Today We Land on a Comet


We’ve talked about Rosetta before. The European Space Agency’s mission to Comet 67P/Churyumov-Gerasimenko took 10 years to catch up with the comet, which is about the size of a city, and which we now know is shaped like a rubber duck!

It’s also a rough uneven surface, with gravity 100,000 times less than Earth’s. Landing on it would be like … well, like nothing on earth!

But landing on the comet has always been part of the plan, and around 08:35 this morning, the Rosetta probe launched the Philae lander, a machine about the size of a washing machine, towards the comet.

Rosetta has been orbiting the comet for almost 100 days, taking photographs, gathering data and choosing a landing site. Now Philae, is on its way travelling at about 1 metre per second, on a 30km descent towards the comet. It’s going to take about 7 hours.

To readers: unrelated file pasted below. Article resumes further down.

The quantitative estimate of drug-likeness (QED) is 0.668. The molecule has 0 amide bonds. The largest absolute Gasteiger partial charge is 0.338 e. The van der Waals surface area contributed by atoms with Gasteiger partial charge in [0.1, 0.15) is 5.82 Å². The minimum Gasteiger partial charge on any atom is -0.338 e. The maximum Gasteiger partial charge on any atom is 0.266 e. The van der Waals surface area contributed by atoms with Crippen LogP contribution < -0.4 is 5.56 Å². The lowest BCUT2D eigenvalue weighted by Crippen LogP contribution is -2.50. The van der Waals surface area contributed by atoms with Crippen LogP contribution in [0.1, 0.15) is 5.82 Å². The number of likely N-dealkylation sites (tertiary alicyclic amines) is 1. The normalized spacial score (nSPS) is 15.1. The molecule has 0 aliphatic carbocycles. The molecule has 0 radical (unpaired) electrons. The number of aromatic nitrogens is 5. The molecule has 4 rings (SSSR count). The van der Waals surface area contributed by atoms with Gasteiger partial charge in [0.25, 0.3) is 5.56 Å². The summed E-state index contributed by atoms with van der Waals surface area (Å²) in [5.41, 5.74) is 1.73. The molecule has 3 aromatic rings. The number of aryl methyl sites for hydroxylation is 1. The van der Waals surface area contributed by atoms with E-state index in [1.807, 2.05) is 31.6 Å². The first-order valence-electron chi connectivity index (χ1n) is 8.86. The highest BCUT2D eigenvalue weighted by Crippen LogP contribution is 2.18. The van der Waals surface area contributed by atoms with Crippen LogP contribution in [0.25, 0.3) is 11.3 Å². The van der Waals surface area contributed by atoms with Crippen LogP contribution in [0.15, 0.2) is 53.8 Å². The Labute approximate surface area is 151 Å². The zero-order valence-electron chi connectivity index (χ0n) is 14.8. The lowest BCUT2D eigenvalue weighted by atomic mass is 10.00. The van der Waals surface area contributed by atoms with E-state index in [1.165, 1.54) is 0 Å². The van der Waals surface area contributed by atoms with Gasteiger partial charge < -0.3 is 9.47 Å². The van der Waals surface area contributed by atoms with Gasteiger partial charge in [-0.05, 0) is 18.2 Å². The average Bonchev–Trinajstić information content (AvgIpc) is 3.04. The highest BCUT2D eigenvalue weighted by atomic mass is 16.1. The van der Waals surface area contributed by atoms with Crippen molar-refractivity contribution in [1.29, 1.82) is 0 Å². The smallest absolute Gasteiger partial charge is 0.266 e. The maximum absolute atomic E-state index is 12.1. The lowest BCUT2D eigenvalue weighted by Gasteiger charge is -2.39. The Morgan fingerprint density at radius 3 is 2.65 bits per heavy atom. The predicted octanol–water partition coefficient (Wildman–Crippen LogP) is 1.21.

Latest reports from ESA indicate that telemetry is being received from Philae on its descent and touchdown is expected at 16:02 UTC.

Touchdown will be the tricky part. With such low gravity, there’s a real danger that the lander could simply bounce off the comet. The craft will use screws and harpoons to attempt to anchor itself to the surface. There’s also a gas thruster which will push down on the craft, to counter the reaction from the harpoon firing, however telemetry from the lander has indicated that the thruster may not be working.

At a distance of 800 million kilometres from Earth, it takes 28 minutes for radio signals from Rosetta to reach us. It will be an anxious wait!

You can follow both Rosetta and Philae (the landing craft) on Twitter; the official hashtag is: #CometLanding.




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